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A male skeleton in a 'deal' (pine) cupboard

Museum number: M1490

Not on display

Curatorial note

This male human skeleton was the sculptor John Flaxman’s studio skeleton, which he obtained from an unknown source. It was probably the model for the Flaxman drawings later engraved by Landseer and published in Anatomical Studies of the Bones and Muscles for the use of artists, from drawings by the late John Flaxman, London, 1833, a copy of which is in Soane's Library.

The skeleton still hangs inside the 'deal case' [pine cupboard] in which Flaxman kept it (SM XF465). Soane kept this in the Monk's Cell in the basement, presumably to add to its 'Gothick' character.

The skeleton was amongst the last group of items from Flaxman's collection to be acquired by Soane (he bought several groups of objects from Flaxman's sister-in-law: the Flaxmans and Soanes had been friends for many years) and it entered the collection during 1836. Soane died in January 1837 and the Trustees of the Museum then tried to return the skeleton and the 'skull and horns of an animal' to Maria Denman (Flaxman's sister-in-law) saying they were unsuitable. Miss Denman's reply is in the Soane archive, dated 3 March 1837 and was robust. She emphasized that they had been sent to Soane 'one on the 10th of December last, the other some months back, and placed by [his] ... orders in his museum where you found them - And the key of the Box that contained the Skeleton Sir John kept himself. They now form part of the collection you hold in trust for the nation - not only to prevent their being removed from the Premises but also that the arrangement Sir John Soane made should not be altered or interfered with. You will therefore see the propriety of my declining to receive these things back again, nor have I a better right to them than the greatest stranger....'.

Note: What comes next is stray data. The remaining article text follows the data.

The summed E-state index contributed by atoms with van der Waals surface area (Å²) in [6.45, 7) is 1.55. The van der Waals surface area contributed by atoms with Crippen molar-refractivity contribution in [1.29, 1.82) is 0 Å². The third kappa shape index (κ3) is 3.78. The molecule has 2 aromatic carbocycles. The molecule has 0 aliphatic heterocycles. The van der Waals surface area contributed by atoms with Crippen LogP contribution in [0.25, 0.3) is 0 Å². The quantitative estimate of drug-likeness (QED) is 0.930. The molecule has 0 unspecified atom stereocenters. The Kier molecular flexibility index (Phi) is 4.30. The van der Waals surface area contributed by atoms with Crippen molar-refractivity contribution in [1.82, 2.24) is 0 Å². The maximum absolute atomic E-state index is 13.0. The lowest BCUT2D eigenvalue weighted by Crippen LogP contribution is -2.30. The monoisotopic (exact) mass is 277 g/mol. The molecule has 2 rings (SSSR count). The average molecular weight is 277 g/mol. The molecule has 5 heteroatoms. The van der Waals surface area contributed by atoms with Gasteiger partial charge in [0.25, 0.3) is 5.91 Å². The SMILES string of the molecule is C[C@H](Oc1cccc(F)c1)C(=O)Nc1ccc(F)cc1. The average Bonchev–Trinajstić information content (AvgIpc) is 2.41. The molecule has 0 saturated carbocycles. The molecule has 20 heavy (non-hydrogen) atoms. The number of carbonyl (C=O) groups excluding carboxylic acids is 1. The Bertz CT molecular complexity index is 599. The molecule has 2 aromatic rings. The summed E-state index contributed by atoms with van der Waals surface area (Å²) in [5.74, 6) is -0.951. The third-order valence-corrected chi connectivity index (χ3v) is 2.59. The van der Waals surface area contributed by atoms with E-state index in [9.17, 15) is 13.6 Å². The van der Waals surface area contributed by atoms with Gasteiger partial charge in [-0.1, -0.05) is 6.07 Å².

The mention in Miss Denman's letter of Soane keeping the key to the box himself implies that it was kept closed and locked, only to be opened under his direct supervision. As as result it seems extremely unlikely that the skeleton was generally on view to visitors for the few months that it was here during Sir John's lifetime. The first Handbook published after his death (1840) does not mention the skeleton: this probably indicates that the cupboard was closed at that time. The initial view of the Trustees that the skeleton was 'unsuitable' for the Museum tends to indicate that it was not on general display.

From c.1994 to 2013 the door to the cupboard was open, enabling visitors to view the skeleton. Since 2013 the door to the cupboard has been kept closed and locked in accordance with the research outlined above and our policy on the display of human remains.

Provenance help-art-provenance

Acquired from the collection of the sculptor John Flaxman in 1836.


Martin Kemp and Marina Wallace, Spectacular Bodies: the Art and Science Of the Human Body, Hayward Gallery (exhibition catalogue), 2001

Exhibition history

The Artist's Model: Its Role in British Art from Lely to Etty, Djanogly Art Gallery, Nottingham, 30 April 1991 - 31 May 1991; Kenwood House, London, 19 June - 31 August 1991
Spectacular Bodies: The Art and Science of the Human Body from Leonardo to Now, Hayward Gallery, London, 19 October 2000 - 14 January 2001

Associated items

O2051, related material

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